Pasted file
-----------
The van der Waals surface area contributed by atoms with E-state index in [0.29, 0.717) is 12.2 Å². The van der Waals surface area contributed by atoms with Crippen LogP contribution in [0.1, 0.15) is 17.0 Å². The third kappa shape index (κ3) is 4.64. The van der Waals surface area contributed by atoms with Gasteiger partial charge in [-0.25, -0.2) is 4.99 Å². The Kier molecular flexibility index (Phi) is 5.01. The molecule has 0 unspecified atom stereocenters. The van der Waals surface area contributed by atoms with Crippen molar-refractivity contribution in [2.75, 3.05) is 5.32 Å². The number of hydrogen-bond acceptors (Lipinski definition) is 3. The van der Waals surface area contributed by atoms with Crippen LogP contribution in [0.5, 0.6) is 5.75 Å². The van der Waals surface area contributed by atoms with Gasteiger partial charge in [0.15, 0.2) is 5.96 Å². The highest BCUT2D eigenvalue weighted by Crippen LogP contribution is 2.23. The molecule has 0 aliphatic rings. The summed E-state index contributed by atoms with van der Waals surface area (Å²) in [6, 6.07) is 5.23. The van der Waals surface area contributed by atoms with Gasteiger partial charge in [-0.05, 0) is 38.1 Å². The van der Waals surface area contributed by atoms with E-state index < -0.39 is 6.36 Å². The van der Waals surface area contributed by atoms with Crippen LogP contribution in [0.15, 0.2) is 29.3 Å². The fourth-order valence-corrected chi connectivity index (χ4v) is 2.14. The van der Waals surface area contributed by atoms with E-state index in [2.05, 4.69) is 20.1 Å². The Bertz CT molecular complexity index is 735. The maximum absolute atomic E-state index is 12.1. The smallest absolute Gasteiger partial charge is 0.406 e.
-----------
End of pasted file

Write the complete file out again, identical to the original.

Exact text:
The van der Waals surface area contributed by atoms with E-state index in [0.29, 0.717) is 12.2 Å². The van der Waals surface area contributed by atoms with Crippen LogP contribution in [0.1, 0.15) is 17.0 Å². The third kappa shape index (κ3) is 4.64. The van der Waals surface area contributed by atoms with Gasteiger partial charge in [-0.25, -0.2) is 4.99 Å². The Kier molecular flexibility index (Phi) is 5.01. The molecule has 0 unspecified atom stereocenters. The van der Waals surface area contributed by atoms with Crippen molar-refractivity contribution in [2.75, 3.05) is 5.32 Å². The number of hydrogen-bond acceptors (Lipinski definition) is 3. The van der Waals surface area contributed by atoms with Crippen LogP contribution in [0.5, 0.6) is 5.75 Å². The van der Waals surface area contributed by atoms with Gasteiger partial charge in [0.15, 0.2) is 5.96 Å². The highest BCUT2D eigenvalue weighted by Crippen LogP contribution is 2.23. The molecule has 0 aliphatic rings. The summed E-state index contributed by atoms with van der Waals surface area (Å²) in [6, 6.07) is 5.23. The van der Waals surface area contributed by atoms with Gasteiger partial charge in [-0.05, 0) is 38.1 Å². The van der Waals surface area contributed by atoms with E-state index < -0.39 is 6.36 Å². The van der Waals surface area contributed by atoms with Crippen LogP contribution in [0.15, 0.2) is 29.3 Å². The fourth-order valence-corrected chi connectivity index (χ4v) is 2.14. The van der Waals surface area contributed by atoms with E-state index in [2.05, 4.69) is 20.1 Å². The Bertz CT molecular complexity index is 735. The maximum absolute atomic E-state index is 12.1. The smallest absolute Gasteiger partial charge is 0.406 e.